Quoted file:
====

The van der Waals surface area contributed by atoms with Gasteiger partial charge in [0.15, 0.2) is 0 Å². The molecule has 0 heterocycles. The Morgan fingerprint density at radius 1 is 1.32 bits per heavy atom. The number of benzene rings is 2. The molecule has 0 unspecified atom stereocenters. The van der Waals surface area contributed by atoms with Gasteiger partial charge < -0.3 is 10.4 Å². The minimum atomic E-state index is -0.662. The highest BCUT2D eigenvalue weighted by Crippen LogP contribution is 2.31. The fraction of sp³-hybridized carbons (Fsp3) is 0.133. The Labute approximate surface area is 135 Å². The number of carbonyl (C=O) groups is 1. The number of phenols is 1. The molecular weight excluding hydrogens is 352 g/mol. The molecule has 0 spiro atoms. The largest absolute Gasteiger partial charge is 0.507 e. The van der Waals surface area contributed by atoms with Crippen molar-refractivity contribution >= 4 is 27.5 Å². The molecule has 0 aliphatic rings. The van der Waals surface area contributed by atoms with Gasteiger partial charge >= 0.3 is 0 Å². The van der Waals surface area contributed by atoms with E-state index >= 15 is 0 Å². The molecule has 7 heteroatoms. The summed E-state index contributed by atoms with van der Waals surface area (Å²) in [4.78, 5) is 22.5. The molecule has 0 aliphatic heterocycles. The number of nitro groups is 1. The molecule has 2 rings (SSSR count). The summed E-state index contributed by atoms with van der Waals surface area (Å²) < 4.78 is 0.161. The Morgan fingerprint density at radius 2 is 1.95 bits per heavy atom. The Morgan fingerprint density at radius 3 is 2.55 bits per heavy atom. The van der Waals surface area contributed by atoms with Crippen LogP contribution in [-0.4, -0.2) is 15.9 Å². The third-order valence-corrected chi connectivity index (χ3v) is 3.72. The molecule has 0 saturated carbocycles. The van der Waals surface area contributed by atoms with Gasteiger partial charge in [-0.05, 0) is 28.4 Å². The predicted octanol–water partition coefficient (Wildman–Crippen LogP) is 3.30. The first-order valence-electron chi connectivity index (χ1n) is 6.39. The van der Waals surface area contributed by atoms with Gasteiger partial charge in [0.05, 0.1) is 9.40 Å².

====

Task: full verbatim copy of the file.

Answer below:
The van der Waals surface area contributed by atoms with Gasteiger partial charge in [0.15, 0.2) is 0 Å². The molecule has 0 heterocycles. The Morgan fingerprint density at radius 1 is 1.32 bits per heavy atom. The number of benzene rings is 2. The molecule has 0 unspecified atom stereocenters. The van der Waals surface area contributed by atoms with Gasteiger partial charge < -0.3 is 10.4 Å². The minimum atomic E-state index is -0.662. The highest BCUT2D eigenvalue weighted by Crippen LogP contribution is 2.31. The fraction of sp³-hybridized carbons (Fsp3) is 0.133. The Labute approximate surface area is 135 Å². The number of carbonyl (C=O) groups is 1. The number of phenols is 1. The molecular weight excluding hydrogens is 352 g/mol. The molecule has 0 spiro atoms. The largest absolute Gasteiger partial charge is 0.507 e. The van der Waals surface area contributed by atoms with Crippen molar-refractivity contribution >= 4 is 27.5 Å². The molecule has 0 aliphatic rings. The van der Waals surface area contributed by atoms with Gasteiger partial charge >= 0.3 is 0 Å². The van der Waals surface area contributed by atoms with E-state index >= 15 is 0 Å². The molecule has 7 heteroatoms. The summed E-state index contributed by atoms with van der Waals surface area (Å²) in [4.78, 5) is 22.5. The molecule has 0 aliphatic heterocycles. The number of nitro groups is 1. The molecule has 2 rings (SSSR count). The summed E-state index contributed by atoms with van der Waals surface area (Å²) < 4.78 is 0.161. The Morgan fingerprint density at radius 2 is 1.95 bits per heavy atom. The Morgan fingerprint density at radius 3 is 2.55 bits per heavy atom. The van der Waals surface area contributed by atoms with Crippen LogP contribution in [-0.4, -0.2) is 15.9 Å². The third-order valence-corrected chi connectivity index (χ3v) is 3.72. The molecule has 0 saturated carbocycles. The van der Waals surface area contributed by atoms with Gasteiger partial charge in [-0.05, 0) is 28.4 Å². The predicted octanol–water partition coefficient (Wildman–Crippen LogP) is 3.30. The first-order valence-electron chi connectivity index (χ1n) is 6.39. The van der Waals surface area contributed by atoms with Gasteiger partial charge in [0.05, 0.1) is 9.40 Å².